In summary, while the implicit flow was initially designed to simplify the client-side authentication process, its use is not recommended due to its security flaws. Instead, it is recommended to use the authorization code flow with PKCE, which provides a more secure and robust authentication mechanism for browser-based client-side applications.
This flow is deprecated, you should not use it. Here are some resources giving details about this deprecation:
Resource Owner Password Credentials Grant (ROPC)
The Resource Owner Password Credentials Grant (ROPC) allows an application to directly obtain the end user's username and password and exchange them for an access token. This grant type is often used for legacy systems or cases where other grant types are not feasible.
However, using ROPC introduces some significant security risks. First, the application must store the end user's credentials, which can be a major security concern if the application is compromised. Additionally, ROPC violates the separation of concerns principle that is a key part of OAuth 2.0.
ROPC must not be used. It's worth noting that some OpenID Connect providers may not support ROPC at all, as it is considered a less secure option.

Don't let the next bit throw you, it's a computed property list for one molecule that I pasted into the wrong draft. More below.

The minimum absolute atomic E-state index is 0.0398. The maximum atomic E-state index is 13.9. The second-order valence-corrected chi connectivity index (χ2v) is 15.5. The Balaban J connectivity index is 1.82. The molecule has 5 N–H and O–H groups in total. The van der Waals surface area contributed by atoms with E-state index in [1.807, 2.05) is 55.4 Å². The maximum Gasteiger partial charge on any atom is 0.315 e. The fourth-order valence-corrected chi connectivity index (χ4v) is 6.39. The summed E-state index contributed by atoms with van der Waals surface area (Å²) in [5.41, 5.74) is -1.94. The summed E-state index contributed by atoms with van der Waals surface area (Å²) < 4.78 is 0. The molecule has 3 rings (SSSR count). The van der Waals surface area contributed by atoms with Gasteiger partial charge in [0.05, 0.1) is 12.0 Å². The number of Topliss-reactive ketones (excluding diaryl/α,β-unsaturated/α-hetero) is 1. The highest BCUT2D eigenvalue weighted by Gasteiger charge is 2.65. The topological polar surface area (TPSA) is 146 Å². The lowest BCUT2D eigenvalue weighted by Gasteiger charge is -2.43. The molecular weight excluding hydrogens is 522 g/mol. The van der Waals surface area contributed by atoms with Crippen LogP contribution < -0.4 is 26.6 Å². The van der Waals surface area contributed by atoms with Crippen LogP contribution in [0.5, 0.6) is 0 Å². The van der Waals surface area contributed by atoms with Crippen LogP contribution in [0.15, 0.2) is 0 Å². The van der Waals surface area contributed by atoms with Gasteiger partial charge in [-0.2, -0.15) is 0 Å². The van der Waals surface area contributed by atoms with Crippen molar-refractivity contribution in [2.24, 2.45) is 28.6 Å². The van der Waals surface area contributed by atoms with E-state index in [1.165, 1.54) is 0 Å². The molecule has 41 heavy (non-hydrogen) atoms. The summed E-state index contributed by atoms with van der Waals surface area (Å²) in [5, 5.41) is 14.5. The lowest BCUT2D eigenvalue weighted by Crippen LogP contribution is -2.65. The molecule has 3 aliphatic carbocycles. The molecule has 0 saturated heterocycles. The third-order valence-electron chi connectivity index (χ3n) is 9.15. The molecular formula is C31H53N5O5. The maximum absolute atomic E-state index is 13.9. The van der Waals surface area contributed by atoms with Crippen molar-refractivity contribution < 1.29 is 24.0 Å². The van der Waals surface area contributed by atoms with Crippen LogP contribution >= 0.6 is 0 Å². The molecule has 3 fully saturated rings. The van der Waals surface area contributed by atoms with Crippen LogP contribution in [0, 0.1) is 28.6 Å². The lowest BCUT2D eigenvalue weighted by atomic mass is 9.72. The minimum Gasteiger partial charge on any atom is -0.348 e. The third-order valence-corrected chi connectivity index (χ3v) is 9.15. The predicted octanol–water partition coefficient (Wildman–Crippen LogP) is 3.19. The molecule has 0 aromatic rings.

Overall, it's recommended to use other grant types whenever possible to provide a more secure and robust authentication flow.
This flow is deprecated, you should not use it. Here are some resources giving details about this deprecation:
OpenID Connect Hybrid Flow
The OpenID Connect Hybrid Flow is a combination of the authorization code flow and the implicit flow. This flow is designed for applications that require access to user information, and is recommended when the client application is a web application running on the server side.
The hybrid flow works by first sending the user to the authorization server to authenticate and authorize the application, similar to the authorization code flow. Once the user has authenticated and authorized the application, the authorization server sends an authorization code to the application.
The application then uses the authorization code to retrieve an access token from the authorization server, similar to the authorization code flow. However, in addition to the access token, the authorization server also returns an ID token, similar to the implicit flow.
The ID token contains user information, such as their name and email address, in a JSON Web Token (JWT) format. This allows the application to authenticate the user and access their information without having to make additional API calls.